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Going Back In Valentime

By Helee Shukla


From pagan rituals to Christian martyrs, the origins of Valentine's Day lay in ancient tradition and mythology dating back to Imperial Rome. There exist several legends outlining Saint Valentine’s heroic role in bringing love back to a war-torn society, one theorizing that he secretly joined couples in marriage when Rome’s emperor at the time outlawed marriage for men, or prospective soldiers. Regardless of the true origin of Valentine’s Day, it is universally a celebration of romance and love.


Saint Valentine also provided assistance to persecuted Christians and attempted to convert the Roman Emperor Claudius II to Christianity. As a result of Claudius’ frustration, Valentine was beheaded on February 14. The date soon was commemorated as a day of love and is celebrated as a Christian feast today. However, according to some historians, these legends are mostly unfounded, and Valentine’s Day only started embodying love with the popularization of Geoffrey Chaucer’s poems that were known as “valentines” written to love interests.


As Valentine’s Day quickly approaches, some traditions persist, like writing notes to loved ones, while others are constantly being introduced by social media trends, like DIY arts and crafts projects. A tutorial for origami flowers went viral on TikTok, catching the attention of users that were interested in making the holiday personal for their loved ones. Similarly, tutorials for constructing paper hearts and note boxes have also been trending.


“I think TikTok trends influence people to create better ideas and adding their own interest to it, helping it become something of their own. I saw a lot of cute DIY gift ideas like making custom pottery paints,” senior Jemi Mathew said.


On the other hand, with the rise of corporate involvement in leveraging trends for Valentine’s Day, some people believe the holiday is being commercialized. Companies often advertise limited-edition gifts and products to drive sales and consumer excitement, making some buyers feel pressured to buy trending, expensive goods. This feeling of obligation contributes to the incline of Valentine’s Day spending in the US; the average person spent $60 more last year than they did 11 years ago.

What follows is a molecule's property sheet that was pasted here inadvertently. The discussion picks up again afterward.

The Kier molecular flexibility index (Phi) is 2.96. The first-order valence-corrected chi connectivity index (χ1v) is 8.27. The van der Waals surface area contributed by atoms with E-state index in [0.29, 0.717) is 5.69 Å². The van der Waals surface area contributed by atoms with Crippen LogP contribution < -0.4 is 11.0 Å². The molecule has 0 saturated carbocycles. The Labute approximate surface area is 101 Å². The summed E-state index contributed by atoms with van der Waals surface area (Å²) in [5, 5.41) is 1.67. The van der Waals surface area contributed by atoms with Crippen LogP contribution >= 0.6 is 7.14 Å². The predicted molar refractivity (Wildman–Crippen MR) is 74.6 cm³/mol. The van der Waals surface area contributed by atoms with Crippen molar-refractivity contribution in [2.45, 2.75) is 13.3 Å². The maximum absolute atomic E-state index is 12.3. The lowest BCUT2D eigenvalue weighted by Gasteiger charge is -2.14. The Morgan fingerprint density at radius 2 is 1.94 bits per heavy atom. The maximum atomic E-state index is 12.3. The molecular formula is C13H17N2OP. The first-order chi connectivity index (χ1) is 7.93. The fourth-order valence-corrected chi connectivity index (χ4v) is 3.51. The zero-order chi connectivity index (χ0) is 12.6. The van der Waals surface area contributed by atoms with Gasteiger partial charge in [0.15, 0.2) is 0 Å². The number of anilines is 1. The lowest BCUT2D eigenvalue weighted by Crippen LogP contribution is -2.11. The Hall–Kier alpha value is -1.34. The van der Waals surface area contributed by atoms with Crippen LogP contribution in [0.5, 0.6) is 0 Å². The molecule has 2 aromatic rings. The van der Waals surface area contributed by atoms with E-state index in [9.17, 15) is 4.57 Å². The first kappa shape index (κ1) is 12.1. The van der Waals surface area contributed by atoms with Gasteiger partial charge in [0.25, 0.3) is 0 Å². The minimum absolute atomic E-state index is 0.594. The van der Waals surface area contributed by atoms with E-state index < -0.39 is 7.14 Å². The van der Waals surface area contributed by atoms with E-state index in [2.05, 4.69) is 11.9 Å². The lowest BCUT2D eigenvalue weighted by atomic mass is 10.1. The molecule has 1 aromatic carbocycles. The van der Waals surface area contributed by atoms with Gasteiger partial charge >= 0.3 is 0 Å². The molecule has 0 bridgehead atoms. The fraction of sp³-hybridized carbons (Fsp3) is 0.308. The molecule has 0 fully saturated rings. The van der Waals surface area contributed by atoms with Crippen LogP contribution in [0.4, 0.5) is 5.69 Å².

Artwork by Shadia Zayer

Modern-day consumerism has made some students feel Valentine's Day is a monetized and holiday for Americans.


“Valentine’s Day is propaganda; big corporations control the holiday. Like other holidays that once had meaning, all that matters about Valentine’s Day now is spending money,” junior Shyler Fernandes said.


Taking these factors and their individual interpretations of the holiday into account, students have divided opinions on how they feel about Valentine’s Day.


“I don’t like Valentine’s Day because why should you love your partner extra one day of the year? Everyday should be Valentine’s Day, but I have nothing against people who support it,” junior Angelina Alias said.


“I’m looking forward to celebrating the holiday with my boyfriend and seeing the school get decorated for PS I Love You,” senior Caley Caleca said.


“Regardless of the true origin of Valentine's Day, it is universally a celebration of romance and love...”

The rich history of Valentine’s Day founded on martyrdom and romance stories has evolved today to include the extensive impact of market-control tactics and social media trends. Ultimately, Valentine's Day means different things to different people, and whether it is perceived as a celebration of love, a commercialized holiday or both, it remains an important part of popular culture.

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